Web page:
7 A. It is partly true. It depends on the mode of launching. If we
8 have a multi-barrel launcher, such as we have for Grad and Oganj, there
9 are various possibilities of launching. You can launch one rocket and
10 you can also issue an order to launch all the rockets. When we have a
11 lot of rockets --
12 Q. Mr. --
13 A. -- then it happens -- shall I finish my explanation, please.
14 Then it happens that we have a simultaneous launch of rockets from
15 various parts of the launcher.
16 For example, if a rocket was launched from the lower left barrel,
17 then another rocket is fired from the upper right barrel in order to keep
18 the balance. So that is also one kind of simultaneity.
19 There is a programme, an algorithmic programme, how to launch
20 rockets at the same time. It is true that air bombs are launched at the
21 same time; however, their ignition is interconnected, which means that
22 they are -- that all the three or all the four rockets are ignited at the
23 same time. The possible delay in ignition is in the order of 1
24 millisecond and this doesn't have an impact on the function of that air
25 bomb on its trajectory.
1 If you could show me that diagram and to everybody in the
2 courtroom, then I could make myself more clear and explain why this is
3 the case.
4 Q. Well, I think we'll move on.
5 MR. GAYNOR: Could I seek admission of the firing tables which is
6 65 ter 24036?
7 JUDGE KWON: How many pages does it have?
8 [Trial Chamber and Registrar confer]
9 JUDGE KWON: So shall we admit the cover page and the relevant
11 MR. GAYNOR: Very well, Mr. President.
12 JUDGE KWON: Yes --
13 MR. GAYNOR: I've shown several pages to the witness.
14 JUDGE KWON: Yes, we'll admit those pages shown to the witness.
15 MR. GAYNOR: Thank you.
16 JUDGE KWON: And cover page.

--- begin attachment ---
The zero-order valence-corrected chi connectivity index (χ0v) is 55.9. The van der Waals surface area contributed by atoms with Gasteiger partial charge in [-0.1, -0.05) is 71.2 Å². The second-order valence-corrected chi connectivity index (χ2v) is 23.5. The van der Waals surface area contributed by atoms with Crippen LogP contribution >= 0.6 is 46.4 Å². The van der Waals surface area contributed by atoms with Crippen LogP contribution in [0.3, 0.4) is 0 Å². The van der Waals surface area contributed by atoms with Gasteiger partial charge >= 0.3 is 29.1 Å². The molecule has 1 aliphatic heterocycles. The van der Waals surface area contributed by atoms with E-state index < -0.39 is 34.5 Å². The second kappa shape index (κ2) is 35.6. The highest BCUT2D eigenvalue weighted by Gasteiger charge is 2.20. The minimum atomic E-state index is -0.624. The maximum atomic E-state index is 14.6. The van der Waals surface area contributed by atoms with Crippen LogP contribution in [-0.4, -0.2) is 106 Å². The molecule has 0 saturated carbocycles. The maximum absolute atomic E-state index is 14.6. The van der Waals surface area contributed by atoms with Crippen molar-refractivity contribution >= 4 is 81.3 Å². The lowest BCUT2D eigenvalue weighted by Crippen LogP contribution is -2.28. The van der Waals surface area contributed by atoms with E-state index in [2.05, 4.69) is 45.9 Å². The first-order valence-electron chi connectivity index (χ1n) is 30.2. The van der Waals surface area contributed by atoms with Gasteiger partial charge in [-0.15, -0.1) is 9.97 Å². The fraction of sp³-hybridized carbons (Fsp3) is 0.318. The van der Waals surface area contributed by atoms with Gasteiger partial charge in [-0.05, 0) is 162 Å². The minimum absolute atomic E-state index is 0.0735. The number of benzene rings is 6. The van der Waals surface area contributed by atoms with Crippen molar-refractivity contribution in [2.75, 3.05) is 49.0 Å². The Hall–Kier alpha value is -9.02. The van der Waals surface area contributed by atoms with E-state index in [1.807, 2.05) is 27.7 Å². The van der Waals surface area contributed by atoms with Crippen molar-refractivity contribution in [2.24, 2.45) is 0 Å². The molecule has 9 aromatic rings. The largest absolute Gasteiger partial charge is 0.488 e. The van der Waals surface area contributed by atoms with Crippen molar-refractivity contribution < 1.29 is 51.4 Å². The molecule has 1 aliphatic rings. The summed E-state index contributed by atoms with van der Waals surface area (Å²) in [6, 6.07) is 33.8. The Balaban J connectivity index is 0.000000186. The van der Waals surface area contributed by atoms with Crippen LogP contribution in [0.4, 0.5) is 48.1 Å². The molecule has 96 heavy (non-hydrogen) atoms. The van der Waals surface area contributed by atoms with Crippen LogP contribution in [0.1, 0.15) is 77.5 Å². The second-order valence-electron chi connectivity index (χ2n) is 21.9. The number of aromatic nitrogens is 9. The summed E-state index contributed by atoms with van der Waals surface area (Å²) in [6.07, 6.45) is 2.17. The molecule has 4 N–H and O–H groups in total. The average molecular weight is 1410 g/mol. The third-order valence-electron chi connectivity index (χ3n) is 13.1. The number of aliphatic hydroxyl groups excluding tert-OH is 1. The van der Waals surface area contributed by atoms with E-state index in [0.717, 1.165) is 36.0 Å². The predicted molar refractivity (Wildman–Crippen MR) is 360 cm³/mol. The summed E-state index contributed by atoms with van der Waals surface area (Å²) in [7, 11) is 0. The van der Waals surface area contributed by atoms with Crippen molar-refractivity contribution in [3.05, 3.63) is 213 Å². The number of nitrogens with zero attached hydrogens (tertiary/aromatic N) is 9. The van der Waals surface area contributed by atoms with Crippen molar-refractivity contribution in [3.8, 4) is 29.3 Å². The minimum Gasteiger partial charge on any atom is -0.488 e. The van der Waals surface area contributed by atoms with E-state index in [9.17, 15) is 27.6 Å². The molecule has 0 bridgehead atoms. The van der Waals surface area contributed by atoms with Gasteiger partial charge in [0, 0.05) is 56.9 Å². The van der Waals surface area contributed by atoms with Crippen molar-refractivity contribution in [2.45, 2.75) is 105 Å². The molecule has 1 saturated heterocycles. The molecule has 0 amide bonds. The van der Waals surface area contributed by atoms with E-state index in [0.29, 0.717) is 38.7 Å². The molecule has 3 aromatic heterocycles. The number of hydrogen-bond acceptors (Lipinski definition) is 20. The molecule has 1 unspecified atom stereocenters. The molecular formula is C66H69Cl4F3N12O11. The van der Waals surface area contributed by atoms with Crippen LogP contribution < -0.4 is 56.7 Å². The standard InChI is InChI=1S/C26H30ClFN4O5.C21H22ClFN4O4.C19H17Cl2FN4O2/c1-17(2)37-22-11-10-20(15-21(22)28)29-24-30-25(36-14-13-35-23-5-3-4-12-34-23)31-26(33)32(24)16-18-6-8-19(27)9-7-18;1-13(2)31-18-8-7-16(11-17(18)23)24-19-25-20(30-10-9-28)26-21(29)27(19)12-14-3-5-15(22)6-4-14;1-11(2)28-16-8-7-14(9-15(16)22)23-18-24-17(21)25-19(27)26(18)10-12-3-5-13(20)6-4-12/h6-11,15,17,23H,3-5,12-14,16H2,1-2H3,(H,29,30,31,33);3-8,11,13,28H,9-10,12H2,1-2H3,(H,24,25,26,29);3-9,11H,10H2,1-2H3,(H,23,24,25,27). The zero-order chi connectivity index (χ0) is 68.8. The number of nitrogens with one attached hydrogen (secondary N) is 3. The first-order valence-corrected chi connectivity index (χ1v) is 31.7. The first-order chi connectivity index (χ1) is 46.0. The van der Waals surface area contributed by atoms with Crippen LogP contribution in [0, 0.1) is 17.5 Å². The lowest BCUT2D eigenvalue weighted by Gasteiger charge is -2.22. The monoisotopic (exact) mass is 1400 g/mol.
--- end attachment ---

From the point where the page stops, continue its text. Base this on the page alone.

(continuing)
17 MR. GAYNOR: Thank you.
18 THE REGISTRAR: As Exhibit P6347, Your Honours.
19 MR. GAYNOR:
20 Q. Now, I want to move on to the question of the time taken to
21 develop a new weapons system in the weapons industry in the former
22 Yugoslavia prior to the conflict in Bosnia.
23 Now, I believe that in your expert report which is the
24 inconsistencies report, if we could turn, please, to page 76 in English
25 and page 80 in B/C/S of the inconsistencies report which is 1D05600 - it
1 does have a D number, D3644 - and in this paragraph you are discussing
2 the question of fuel air bombs. Now, setting aside for a moment the
3 entire debate about fuel air bombs, you appear to agree with Mr. Zecevic
4 that developing a new weapons system would take around five to seven
5 years in the former Yugoslavia. Do you agree with that basic assertion?
6 A. That is information from practice. It is more or less true, but
7 we mustn't -- we mustn't neglect that it says "complete." Here the idea
8 of developing a fuel air bomb is discussed. That would be a new asset
9 and we're talking about a typical duration to develop such an asset.
10 Q. Very well. The -- it's fair to say that your words "which is
11 true" appear on the next page in English.
12 Now, how long did it take to develop the modified air bombs
13 systems used by the VRS to your knowledge?
14 A. To be honest, I don't know when the development started. The
15 first use was in 1995 in Sarajevo. I believe it was on the 7th of April.